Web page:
The scenario of a North American ecclesiastical province (complete with its own Archbishop and Provincial Synod) of the Anglican Church of Nigeria could become a reality in the not too distant future.
The Nigerian opposition to the ordination of women may also prove attractive to jurisdictions in the Continuing Anglican movement in the USA and Canada. These jurisdictions could gravitate towards a North American based ecclesiastical province of the Church of Nigeria because the ACNA remains conflicted over the issue with a number of dioceses openly ordaining women to the priesthood.
The CANA Diocese of the Trinity withdrew from the ACNA in May of this year.
Some might view these moves of the Convocation of Anglicans in North America (CANA) to which both the Diocese of the Trinity and the Diocese of the West belong, as an attempt to establish a North American proto-province.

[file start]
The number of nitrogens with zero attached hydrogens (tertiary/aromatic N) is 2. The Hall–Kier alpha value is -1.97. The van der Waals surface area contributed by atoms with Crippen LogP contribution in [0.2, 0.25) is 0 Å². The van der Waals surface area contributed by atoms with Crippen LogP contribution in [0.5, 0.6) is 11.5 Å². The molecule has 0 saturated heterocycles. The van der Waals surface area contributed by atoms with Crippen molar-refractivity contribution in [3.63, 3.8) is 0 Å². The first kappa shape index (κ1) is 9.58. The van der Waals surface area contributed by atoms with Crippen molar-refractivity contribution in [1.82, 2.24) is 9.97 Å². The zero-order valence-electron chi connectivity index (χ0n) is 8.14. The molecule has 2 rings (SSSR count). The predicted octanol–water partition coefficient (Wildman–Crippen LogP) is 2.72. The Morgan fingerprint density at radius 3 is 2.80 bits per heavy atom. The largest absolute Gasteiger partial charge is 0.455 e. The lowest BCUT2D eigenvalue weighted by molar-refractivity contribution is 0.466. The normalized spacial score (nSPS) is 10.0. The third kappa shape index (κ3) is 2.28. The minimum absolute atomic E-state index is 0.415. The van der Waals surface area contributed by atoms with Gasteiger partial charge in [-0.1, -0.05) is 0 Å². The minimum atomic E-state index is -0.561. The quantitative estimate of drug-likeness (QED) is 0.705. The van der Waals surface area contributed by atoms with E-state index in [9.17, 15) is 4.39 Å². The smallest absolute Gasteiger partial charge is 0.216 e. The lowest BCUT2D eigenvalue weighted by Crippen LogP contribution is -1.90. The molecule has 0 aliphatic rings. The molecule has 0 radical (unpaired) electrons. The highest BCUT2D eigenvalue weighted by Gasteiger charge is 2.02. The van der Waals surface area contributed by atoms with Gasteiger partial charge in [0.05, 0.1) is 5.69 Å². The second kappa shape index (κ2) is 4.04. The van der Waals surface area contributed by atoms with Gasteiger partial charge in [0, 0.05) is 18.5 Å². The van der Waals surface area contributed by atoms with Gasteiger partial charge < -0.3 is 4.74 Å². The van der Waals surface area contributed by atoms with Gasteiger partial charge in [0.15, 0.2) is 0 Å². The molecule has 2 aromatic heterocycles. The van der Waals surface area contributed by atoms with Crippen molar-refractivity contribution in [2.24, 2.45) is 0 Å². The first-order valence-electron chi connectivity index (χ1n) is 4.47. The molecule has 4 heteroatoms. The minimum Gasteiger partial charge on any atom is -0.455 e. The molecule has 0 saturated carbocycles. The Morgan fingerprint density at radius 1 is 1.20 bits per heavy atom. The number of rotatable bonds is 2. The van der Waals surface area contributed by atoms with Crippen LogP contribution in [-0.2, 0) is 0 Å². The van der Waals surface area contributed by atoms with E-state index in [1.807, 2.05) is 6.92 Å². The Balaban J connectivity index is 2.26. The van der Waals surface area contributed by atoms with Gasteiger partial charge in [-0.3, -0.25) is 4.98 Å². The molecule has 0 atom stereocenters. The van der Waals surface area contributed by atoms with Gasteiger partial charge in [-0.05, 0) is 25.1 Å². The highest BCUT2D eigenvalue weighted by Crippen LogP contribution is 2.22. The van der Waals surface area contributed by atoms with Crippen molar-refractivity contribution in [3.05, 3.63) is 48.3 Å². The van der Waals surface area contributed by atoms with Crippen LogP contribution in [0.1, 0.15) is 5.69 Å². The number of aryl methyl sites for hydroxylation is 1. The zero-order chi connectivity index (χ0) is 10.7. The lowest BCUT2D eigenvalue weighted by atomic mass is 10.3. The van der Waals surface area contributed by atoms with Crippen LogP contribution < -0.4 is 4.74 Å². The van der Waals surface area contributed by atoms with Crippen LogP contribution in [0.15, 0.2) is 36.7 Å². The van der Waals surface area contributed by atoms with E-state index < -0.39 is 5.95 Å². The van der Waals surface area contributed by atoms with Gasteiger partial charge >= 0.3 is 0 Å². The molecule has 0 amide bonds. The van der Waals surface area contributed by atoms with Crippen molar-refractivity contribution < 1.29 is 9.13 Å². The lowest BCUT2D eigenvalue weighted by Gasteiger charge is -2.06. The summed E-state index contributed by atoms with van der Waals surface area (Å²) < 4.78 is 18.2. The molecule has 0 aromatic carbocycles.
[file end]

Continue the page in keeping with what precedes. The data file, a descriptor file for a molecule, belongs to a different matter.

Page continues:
“Let us remind ourselves, particularly in ADOTT, that from our inception as a Diocese in 2012, we are evangelists and missionaries of the Church of Nigeria (Anglican Communion), and that we would continue to aspire to prayerfully pursue our missionary goals and objectives with a sense of commitment and purpose, and by the grace of God, to realize our vision for this Diocese,” said Fagbamiye.
The Anglican Church of Nigeria presently has 14 ecclesiastical provinces and 161 dioceses with over 20 million members in Nigeria.
VIRTUEONLINE has received the following communication from Nigerian Archbishop Nicholas Okoh regarding this story. It is posted in its entirety here. Readers can make of it what they will.